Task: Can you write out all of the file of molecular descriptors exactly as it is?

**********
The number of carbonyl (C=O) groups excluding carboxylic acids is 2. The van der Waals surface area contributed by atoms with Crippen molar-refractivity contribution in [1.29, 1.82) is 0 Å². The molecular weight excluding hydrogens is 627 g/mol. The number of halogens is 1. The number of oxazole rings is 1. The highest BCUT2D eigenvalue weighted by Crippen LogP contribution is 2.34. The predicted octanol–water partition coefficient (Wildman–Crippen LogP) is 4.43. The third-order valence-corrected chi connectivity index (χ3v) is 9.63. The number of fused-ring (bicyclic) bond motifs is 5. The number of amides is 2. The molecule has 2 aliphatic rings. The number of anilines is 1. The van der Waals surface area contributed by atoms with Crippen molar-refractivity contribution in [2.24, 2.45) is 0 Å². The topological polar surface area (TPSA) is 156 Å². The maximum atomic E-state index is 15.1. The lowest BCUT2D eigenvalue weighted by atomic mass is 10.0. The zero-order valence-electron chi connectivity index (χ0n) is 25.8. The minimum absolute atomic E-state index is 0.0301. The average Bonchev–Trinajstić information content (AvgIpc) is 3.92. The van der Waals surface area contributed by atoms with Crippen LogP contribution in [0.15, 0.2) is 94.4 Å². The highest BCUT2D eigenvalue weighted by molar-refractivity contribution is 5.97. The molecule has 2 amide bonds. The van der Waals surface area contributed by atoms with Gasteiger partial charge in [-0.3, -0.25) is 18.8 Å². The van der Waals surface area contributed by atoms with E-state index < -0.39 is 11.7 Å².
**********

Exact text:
The number of carbonyl (C=O) groups excluding carboxylic acids is 2. The van der Waals surface area contributed by atoms with Crippen molar-refractivity contribution in [1.29, 1.82) is 0 Å². The molecular weight excluding hydrogens is 627 g/mol. The number of halogens is 1. The number of oxazole rings is 1. The highest BCUT2D eigenvalue weighted by Crippen LogP contribution is 2.34. The predicted octanol–water partition coefficient (Wildman–Crippen LogP) is 4.43. The third-order valence-corrected chi connectivity index (χ3v) is 9.63. The number of fused-ring (bicyclic) bond motifs is 5. The number of amides is 2. The molecule has 2 aliphatic rings. The number of anilines is 1. The van der Waals surface area contributed by atoms with Crippen molar-refractivity contribution in [2.24, 2.45) is 0 Å². The topological polar surface area (TPSA) is 156 Å². The maximum atomic E-state index is 15.1. The lowest BCUT2D eigenvalue weighted by atomic mass is 10.0. The zero-order valence-electron chi connectivity index (χ0n) is 25.8. The minimum absolute atomic E-state index is 0.0301. The average Bonchev–Trinajstić information content (AvgIpc) is 3.92. The van der Waals surface area contributed by atoms with Crippen LogP contribution in [0.15, 0.2) is 94.4 Å². The highest BCUT2D eigenvalue weighted by molar-refractivity contribution is 5.97. The molecule has 2 amide bonds. The van der Waals surface area contributed by atoms with Gasteiger partial charge in [-0.3, -0.25) is 18.8 Å². The van der Waals surface area contributed by atoms with E-state index < -0.39 is 11.7 Å².